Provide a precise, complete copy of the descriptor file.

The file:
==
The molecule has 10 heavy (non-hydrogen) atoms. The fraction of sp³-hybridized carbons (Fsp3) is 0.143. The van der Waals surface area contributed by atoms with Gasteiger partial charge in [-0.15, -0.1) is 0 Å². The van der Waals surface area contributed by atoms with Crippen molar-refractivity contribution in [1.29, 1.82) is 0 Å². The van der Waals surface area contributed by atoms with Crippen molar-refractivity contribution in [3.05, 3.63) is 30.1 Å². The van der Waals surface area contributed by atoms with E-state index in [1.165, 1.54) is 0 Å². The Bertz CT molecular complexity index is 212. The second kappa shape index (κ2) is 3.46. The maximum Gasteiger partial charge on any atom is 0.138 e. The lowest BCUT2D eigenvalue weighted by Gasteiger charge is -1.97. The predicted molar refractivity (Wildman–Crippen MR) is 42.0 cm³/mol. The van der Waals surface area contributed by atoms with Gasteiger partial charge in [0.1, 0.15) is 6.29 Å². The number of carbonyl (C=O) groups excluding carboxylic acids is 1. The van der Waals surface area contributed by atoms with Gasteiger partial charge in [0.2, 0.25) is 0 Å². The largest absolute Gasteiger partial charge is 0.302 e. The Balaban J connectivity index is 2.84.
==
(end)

The molecule has 10 heavy (non-hydrogen) atoms. The fraction of sp³-hybridized carbons (Fsp3) is 0.143. The van der Waals surface area contributed by atoms with Gasteiger partial charge in [-0.15, -0.1) is 0 Å². The van der Waals surface area contributed by atoms with Crippen molar-refractivity contribution in [1.29, 1.82) is 0 Å². The van der Waals surface area contributed by atoms with Crippen molar-refractivity contribution in [3.05, 3.63) is 30.1 Å². The van der Waals surface area contributed by atoms with E-state index in [1.165, 1.54) is 0 Å². The Bertz CT molecular complexity index is 212. The second kappa shape index (κ2) is 3.46. The maximum Gasteiger partial charge on any atom is 0.138 e. The lowest BCUT2D eigenvalue weighted by Gasteiger charge is -1.97. The predicted molar refractivity (Wildman–Crippen MR) is 42.0 cm³/mol. The van der Waals surface area contributed by atoms with Gasteiger partial charge in [0.1, 0.15) is 6.29 Å². The number of carbonyl (C=O) groups excluding carboxylic acids is 1. The van der Waals surface area contributed by atoms with Gasteiger partial charge in [0.2, 0.25) is 0 Å². The largest absolute Gasteiger partial charge is 0.302 e. The Balaban J connectivity index is 2.84.